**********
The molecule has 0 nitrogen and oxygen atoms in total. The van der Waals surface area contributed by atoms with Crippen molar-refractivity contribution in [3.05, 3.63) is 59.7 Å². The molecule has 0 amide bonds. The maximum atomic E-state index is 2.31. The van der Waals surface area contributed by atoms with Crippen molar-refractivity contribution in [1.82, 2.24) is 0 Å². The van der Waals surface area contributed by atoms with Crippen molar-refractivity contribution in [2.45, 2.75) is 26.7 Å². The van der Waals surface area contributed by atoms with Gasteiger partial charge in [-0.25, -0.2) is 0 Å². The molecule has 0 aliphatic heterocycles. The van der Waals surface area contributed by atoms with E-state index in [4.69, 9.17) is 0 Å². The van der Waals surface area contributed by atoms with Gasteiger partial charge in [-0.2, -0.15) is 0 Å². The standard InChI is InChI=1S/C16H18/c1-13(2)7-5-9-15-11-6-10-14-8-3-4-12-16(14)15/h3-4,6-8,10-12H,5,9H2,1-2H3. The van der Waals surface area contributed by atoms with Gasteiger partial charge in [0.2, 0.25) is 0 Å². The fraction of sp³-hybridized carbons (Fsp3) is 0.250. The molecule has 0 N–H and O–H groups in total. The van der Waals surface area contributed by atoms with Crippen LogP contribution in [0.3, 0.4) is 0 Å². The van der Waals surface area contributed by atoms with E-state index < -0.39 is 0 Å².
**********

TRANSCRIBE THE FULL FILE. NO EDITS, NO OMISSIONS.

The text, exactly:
The molecule has 0 nitrogen and oxygen atoms in total. The van der Waals surface area contributed by atoms with Crippen molar-refractivity contribution in [3.05, 3.63) is 59.7 Å². The molecule has 0 amide bonds. The maximum atomic E-state index is 2.31. The van der Waals surface area contributed by atoms with Crippen molar-refractivity contribution in [1.82, 2.24) is 0 Å². The van der Waals surface area contributed by atoms with Crippen molar-refractivity contribution in [2.45, 2.75) is 26.7 Å². The van der Waals surface area contributed by atoms with Gasteiger partial charge in [-0.25, -0.2) is 0 Å². The molecule has 0 aliphatic heterocycles. The van der Waals surface area contributed by atoms with E-state index in [4.69, 9.17) is 0 Å². The van der Waals surface area contributed by atoms with Gasteiger partial charge in [-0.2, -0.15) is 0 Å². The standard InChI is InChI=1S/C16H18/c1-13(2)7-5-9-15-11-6-10-14-8-3-4-12-16(14)15/h3-4,6-8,10-12H,5,9H2,1-2H3. The van der Waals surface area contributed by atoms with Gasteiger partial charge in [0.2, 0.25) is 0 Å². The fraction of sp³-hybridized carbons (Fsp3) is 0.250. The molecule has 0 N–H and O–H groups in total. The van der Waals surface area contributed by atoms with Crippen LogP contribution in [0.3, 0.4) is 0 Å². The van der Waals surface area contributed by atoms with E-state index < -0.39 is 0 Å².